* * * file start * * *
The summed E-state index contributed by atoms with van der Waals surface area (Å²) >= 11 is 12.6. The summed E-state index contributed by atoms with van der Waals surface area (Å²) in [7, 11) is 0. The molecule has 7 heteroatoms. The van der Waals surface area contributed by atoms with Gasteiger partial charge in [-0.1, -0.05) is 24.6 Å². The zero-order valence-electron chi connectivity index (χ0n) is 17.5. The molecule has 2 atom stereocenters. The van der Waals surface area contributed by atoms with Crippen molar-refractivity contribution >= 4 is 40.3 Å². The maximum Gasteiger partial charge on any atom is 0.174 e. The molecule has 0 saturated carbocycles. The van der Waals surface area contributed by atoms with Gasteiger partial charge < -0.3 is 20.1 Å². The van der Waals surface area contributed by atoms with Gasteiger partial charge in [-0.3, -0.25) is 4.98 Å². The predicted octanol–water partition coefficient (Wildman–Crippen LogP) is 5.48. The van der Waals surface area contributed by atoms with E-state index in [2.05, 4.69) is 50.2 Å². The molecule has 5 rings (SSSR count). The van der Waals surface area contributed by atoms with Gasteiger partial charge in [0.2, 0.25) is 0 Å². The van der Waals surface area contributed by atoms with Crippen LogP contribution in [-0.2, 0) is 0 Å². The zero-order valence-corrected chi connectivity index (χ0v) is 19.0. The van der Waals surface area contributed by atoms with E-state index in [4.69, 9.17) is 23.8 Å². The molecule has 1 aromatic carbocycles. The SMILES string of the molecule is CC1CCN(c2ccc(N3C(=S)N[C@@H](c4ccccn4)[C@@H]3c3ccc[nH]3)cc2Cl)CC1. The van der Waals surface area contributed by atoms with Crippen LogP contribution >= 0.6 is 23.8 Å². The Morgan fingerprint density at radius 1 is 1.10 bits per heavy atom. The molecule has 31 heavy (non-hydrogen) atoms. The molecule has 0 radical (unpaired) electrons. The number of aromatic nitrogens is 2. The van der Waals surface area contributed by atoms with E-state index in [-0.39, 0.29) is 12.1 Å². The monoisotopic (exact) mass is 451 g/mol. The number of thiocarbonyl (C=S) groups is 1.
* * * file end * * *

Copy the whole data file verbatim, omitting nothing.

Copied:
The summed E-state index contributed by atoms with van der Waals surface area (Å²) >= 11 is 12.6. The summed E-state index contributed by atoms with van der Waals surface area (Å²) in [7, 11) is 0. The molecule has 7 heteroatoms. The van der Waals surface area contributed by atoms with Gasteiger partial charge in [-0.1, -0.05) is 24.6 Å². The zero-order valence-electron chi connectivity index (χ0n) is 17.5. The molecule has 2 atom stereocenters. The van der Waals surface area contributed by atoms with Crippen molar-refractivity contribution >= 4 is 40.3 Å². The maximum Gasteiger partial charge on any atom is 0.174 e. The molecule has 0 saturated carbocycles. The van der Waals surface area contributed by atoms with Gasteiger partial charge < -0.3 is 20.1 Å². The van der Waals surface area contributed by atoms with Gasteiger partial charge in [-0.3, -0.25) is 4.98 Å². The predicted octanol–water partition coefficient (Wildman–Crippen LogP) is 5.48. The van der Waals surface area contributed by atoms with E-state index in [2.05, 4.69) is 50.2 Å². The molecule has 5 rings (SSSR count). The van der Waals surface area contributed by atoms with Gasteiger partial charge in [0.2, 0.25) is 0 Å². The van der Waals surface area contributed by atoms with Crippen LogP contribution in [-0.2, 0) is 0 Å². The zero-order valence-corrected chi connectivity index (χ0v) is 19.0. The van der Waals surface area contributed by atoms with E-state index in [4.69, 9.17) is 23.8 Å². The molecule has 1 aromatic carbocycles. The SMILES string of the molecule is CC1CCN(c2ccc(N3C(=S)N[C@@H](c4ccccn4)[C@@H]3c3ccc[nH]3)cc2Cl)CC1. The van der Waals surface area contributed by atoms with Crippen LogP contribution >= 0.6 is 23.8 Å². The Morgan fingerprint density at radius 1 is 1.10 bits per heavy atom. The molecule has 31 heavy (non-hydrogen) atoms. The molecule has 0 radical (unpaired) electrons. The number of aromatic nitrogens is 2. The van der Waals surface area contributed by atoms with E-state index in [-0.39, 0.29) is 12.1 Å². The monoisotopic (exact) mass is 451 g/mol. The number of thiocarbonyl (C=S) groups is 1.